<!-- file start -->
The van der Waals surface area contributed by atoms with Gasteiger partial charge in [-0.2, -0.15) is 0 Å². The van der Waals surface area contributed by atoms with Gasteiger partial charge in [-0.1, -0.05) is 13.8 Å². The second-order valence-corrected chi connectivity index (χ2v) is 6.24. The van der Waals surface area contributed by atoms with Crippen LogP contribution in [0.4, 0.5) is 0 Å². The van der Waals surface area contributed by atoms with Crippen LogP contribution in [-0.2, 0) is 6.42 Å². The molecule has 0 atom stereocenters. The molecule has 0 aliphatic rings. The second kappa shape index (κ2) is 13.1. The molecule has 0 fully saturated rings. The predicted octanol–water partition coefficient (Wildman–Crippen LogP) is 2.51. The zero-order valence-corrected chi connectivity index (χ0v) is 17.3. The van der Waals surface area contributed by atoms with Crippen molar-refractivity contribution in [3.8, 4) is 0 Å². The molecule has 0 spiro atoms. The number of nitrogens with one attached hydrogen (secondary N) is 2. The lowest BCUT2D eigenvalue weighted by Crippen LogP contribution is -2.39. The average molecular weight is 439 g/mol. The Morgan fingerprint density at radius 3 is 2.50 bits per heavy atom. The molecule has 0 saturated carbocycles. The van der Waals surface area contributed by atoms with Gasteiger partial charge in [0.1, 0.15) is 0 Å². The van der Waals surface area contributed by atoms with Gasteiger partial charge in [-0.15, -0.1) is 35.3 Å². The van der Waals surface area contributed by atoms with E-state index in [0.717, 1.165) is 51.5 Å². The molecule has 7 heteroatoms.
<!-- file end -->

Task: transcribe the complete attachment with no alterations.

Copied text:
The van der Waals surface area contributed by atoms with Gasteiger partial charge in [-0.2, -0.15) is 0 Å². The van der Waals surface area contributed by atoms with Gasteiger partial charge in [-0.1, -0.05) is 13.8 Å². The second-order valence-corrected chi connectivity index (χ2v) is 6.24. The van der Waals surface area contributed by atoms with Crippen LogP contribution in [0.4, 0.5) is 0 Å². The van der Waals surface area contributed by atoms with Crippen LogP contribution in [-0.2, 0) is 6.42 Å². The molecule has 0 atom stereocenters. The molecule has 0 aliphatic rings. The second kappa shape index (κ2) is 13.1. The molecule has 0 fully saturated rings. The predicted octanol–water partition coefficient (Wildman–Crippen LogP) is 2.51. The zero-order valence-corrected chi connectivity index (χ0v) is 17.3. The van der Waals surface area contributed by atoms with Crippen molar-refractivity contribution in [3.8, 4) is 0 Å². The molecule has 0 spiro atoms. The number of nitrogens with one attached hydrogen (secondary N) is 2. The lowest BCUT2D eigenvalue weighted by Crippen LogP contribution is -2.39. The average molecular weight is 439 g/mol. The Morgan fingerprint density at radius 3 is 2.50 bits per heavy atom. The molecule has 0 saturated carbocycles. The van der Waals surface area contributed by atoms with Gasteiger partial charge in [0.1, 0.15) is 0 Å². The van der Waals surface area contributed by atoms with Gasteiger partial charge in [-0.15, -0.1) is 35.3 Å². The van der Waals surface area contributed by atoms with E-state index in [0.717, 1.165) is 51.5 Å². The molecule has 7 heteroatoms.